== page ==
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Uppers and downers – either way blood flows. Arthouse enfant terrible Noé combines technical skill and singular focus with some of the most spectacular dancing ever put on film to produce a dark and challenging vision of hell on earth - now available on VoD

Cinema at its purest. Bright white on a screen. A woman starts crawling from the top of the screen. Extreme audience disorientation. We realise she’s crawling through snow. She appears to be in a bad way. Traces of blood. The camera follows her forward movement down the screen. Slowly a tree comes into shot from the bottom. We are watching the same overhead camera movement.

A series of vox pops on a television screen with shelves of books on one side and piles of DVDs on the other. Dancers answer questions on why dance is important to them. Would they do anything in order to make it big? What would they do if they weren’t able to dance?

Then the narrative proper begins. It’s 1996. We’re inside a building with a dancefloor watching the most amazing dance routines we’ve ever seen. It’s the final rehearsal for a dance show. After which the dancers will let their hair down in a party with a DJ. Unaware that someone has spiked the punch. The party will turn into bad trip and an in-your-face vision of hell on earth.

Welcome to the extreme and confrontational cinema of Gaspar Noé (Irreversible, 2002; Enter The Void, 2009). He likes, say the press notes, to set up situations of anarchy and chaos and then commit them to film. Which sounds like a recipe for tedium – and might well be so in lesser hands – but Noé possesses an incredible eye and cinematic aesthetic and what he puts on the screen is never less than extraordinary.

He is equally adept at showing a deeply distressing scene in which men talk about potential sexual conquests among the women nearby or a compelling episode wherein one woman admits to another that she’s pregnant with no idea as to the identity of the father. If such scenes play on our prejudices and probe our sympathies for different characters, they slowly give way to something much more supercharged and kinetic even as they invest us emotionally in what we’re about to watch.

As Noé’s camera follows characters around the dance studio floor and the various rooms adjoining it, including a power supply room with high voltage equipment and ‘Danger Of Death’ notices on the door, he uses the full arsenal of cinematic tricks at his disposal. The camera rolls on its own axis so that sometimes, down is up, up as down and the floor is the ceiling. As the party gets increasingly out of hand, and a couple of performers decide to have sex in the background (that’s real sex, by the way, not the simulated for the cameras variety), the disorientated viewer is vaguely aware of them doing so on the floor in a top corner of the upside-down image above him or her.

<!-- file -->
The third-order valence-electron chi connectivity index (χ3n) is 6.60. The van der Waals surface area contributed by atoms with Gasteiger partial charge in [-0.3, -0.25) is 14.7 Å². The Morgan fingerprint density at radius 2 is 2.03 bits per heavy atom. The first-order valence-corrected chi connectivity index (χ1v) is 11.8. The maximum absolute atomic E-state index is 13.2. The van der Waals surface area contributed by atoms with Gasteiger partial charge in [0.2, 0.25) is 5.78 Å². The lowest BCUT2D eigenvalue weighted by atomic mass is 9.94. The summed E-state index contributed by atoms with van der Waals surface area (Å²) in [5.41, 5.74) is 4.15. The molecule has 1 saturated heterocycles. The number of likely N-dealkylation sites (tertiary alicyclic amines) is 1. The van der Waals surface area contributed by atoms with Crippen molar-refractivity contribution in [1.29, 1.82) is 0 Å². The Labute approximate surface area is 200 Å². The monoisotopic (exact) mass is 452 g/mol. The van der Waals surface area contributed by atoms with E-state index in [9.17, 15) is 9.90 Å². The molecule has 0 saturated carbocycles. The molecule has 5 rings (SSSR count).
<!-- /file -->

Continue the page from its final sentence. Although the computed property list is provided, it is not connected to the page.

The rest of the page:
There’s an intense physicality throughout running a whole gauntlet of states of being from intense sexual arousal, copulation and post-coital relaxation right the way through to anxiety, isolation, despair and death. Noe is a materialist: he thinks what matters is the here and now, the flesh, the carnal. His heaven and hell is found in our present existence, with the heaven of fleeting or lasting sexual relationship no more than a temporary respite from the hell comprising all the bad stuff, which is the only alternative.

The title Climax suggests a narrative aspiring to and reaching some sort of peak, hinting perhaps at an ecstatic, sexual group orgasm. That’s a sort of tease, because for many of the characters here the climax that they reach via their frenzied, drug-fuelled, dancing excess is more like the hurtling over the edge of a bottomless abyss rather than anything they might actually want. Or perhaps the characters here really do desire something like that. Who knows?

Yet in terms of both dance and cinematic technique the film has the feeling of someone grappling with the very foundations of the languages of both art forms to say something which has never been said before. Such wilful and controlled articulation of form, for this viewer at least, plays against the nihilism. That’s not to say the film is a pleasant experience exactly, but it certainly grabs the attention from its opening frame and never lets go, pushing the viewer into sensory overload and beyond even as it descends into madness and disorder.

Noé is extremely gifted, knows exactly what he’s doing, pulls out al the stops and never misses a trick. The result is both profoundly exhilarating and deeply depressing: an upper and a downer all in one. Most definitely not recommended for those of a nervous disposition: quite possibly, however, the dirty movie of the year.

Climax is out in the UK on Friday, September 21st. On VoD on Friday, February 8th.

By Jeremy Clarke - 17-09-2018

Jeremy Clarke has been writing about movies in various UK print publications since the late 1980s as well as online in recent years. He’s excited by movies which provoke audiences, upset convent...

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